5. What Do You See?
a. Many times children’s first language functions are for requesting their wants and needs. It is important for children to produce comments as well. The park gives a child a lot to comment/talk about! You can model language for your child such as “I see a bird up in the sky” or “I see kids swinging.” Facilitate comments by asking your child to say what they see.

6. Ready, Set, Go!
a. For young children who are just beginning to use words, the park is a great place to practice “anticipatory sets.” What are “anticipatory sets?” Anticipatory sets are repetitive phrases that your child can anticipate or predict what comes next. For example, “ready, set, go” is a motivating, automatic speech task that can get kids talking! “Go” is a very powerful word, especially when followed by something very exciting or motivating. For example, at the park you may have your child on the swing. You would stop the swing and tell your child “Ready, set….” and wait for your child to say “go” or even vocalize an approximation of “oooo”. After many repetitions and waiting on your end, you will be surprised how quickly “go” will be added to your child’s vocabulary.

b. The key here is waiting. Give your child a chance to respond. If they don’t respond, continue to model “go”. Keep practicing and consistency will come!

7. Let’s Socialize!
a. Does your child have difficulty interacting with other children? Playgrounds are a place to work on social skills with other children who are playing.
b. Have your child practice greeting other children or asking questions/initiating conversations (e.g. “Do you want to play?” or “What’s your name?”)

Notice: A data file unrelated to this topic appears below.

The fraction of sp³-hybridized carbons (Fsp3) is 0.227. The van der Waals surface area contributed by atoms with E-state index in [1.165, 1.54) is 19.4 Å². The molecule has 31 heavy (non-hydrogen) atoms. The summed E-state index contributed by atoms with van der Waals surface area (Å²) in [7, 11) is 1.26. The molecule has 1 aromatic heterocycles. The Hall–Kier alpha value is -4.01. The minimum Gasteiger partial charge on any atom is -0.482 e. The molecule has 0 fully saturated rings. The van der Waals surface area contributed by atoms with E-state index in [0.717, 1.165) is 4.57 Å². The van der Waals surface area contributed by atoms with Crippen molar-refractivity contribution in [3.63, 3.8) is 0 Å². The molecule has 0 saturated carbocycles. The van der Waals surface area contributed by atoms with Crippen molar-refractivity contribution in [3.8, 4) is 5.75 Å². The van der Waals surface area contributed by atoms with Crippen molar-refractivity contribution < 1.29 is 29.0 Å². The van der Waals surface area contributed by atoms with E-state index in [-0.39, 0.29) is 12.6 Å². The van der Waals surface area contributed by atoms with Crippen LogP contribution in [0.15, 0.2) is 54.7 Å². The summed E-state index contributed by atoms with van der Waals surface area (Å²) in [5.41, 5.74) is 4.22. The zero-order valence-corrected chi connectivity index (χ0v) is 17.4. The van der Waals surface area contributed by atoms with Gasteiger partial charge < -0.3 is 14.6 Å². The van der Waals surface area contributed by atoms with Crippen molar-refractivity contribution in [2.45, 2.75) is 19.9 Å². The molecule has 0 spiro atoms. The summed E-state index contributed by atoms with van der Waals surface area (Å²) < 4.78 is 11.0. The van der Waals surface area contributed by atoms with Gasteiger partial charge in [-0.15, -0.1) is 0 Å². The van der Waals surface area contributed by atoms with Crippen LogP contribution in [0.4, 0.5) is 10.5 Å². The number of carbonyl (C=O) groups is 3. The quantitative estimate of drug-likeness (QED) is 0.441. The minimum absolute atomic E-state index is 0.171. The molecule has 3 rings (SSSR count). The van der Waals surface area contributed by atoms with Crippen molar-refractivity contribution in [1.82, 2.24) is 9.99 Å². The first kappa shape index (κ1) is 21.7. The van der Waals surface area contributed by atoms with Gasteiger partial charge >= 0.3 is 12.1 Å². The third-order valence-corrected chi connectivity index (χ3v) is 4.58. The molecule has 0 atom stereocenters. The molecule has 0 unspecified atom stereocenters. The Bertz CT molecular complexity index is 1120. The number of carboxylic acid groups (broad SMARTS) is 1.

Want to learn more ideas for ways to facilitate speech and language? Visit our Pintrest page below or visit www.EasterSealsDFVR.org!

Jenn Tripoli

Jennifer Tripoli, M.S., CCC-SLP is a licensed and ASHA certified Speech Language Pathologist who enjoys working with the pediatric population. She received her Bachelor of Science degree in Speech Language Pathology from Marquette University in 2008 and her Masters of Science degree in Speech Language Pathology at Rush University Medical Center in 2010. Jenn has been working with the pediatric population at Easter Seals DuPage since 2010 where she has learned to work with children with a variety of different diagnoses. Areas of interest include: Childhood Apraxia of Speech, expressive language delays, language processing, articulation/phonological disorders, orofacial myofunctional disorders, sensory based feeding, Autism, and use of technology (ipad applications) within therapy sessions. Jenn’s continuing education experience include training in: Picture Exchange Communication System (PECS), Sequential Oral Sensory Approach (SOS), the Overland SensoriMotor approach to feeding, auditory processing, executive dysfunction, respiration, and use of Ipad Applications within therapy sessions. Jenn has her Early Intervention credential for treating children birth to 3 years of age and is a part of the Speech and Language Evaluation team at Easter Seals DuPage.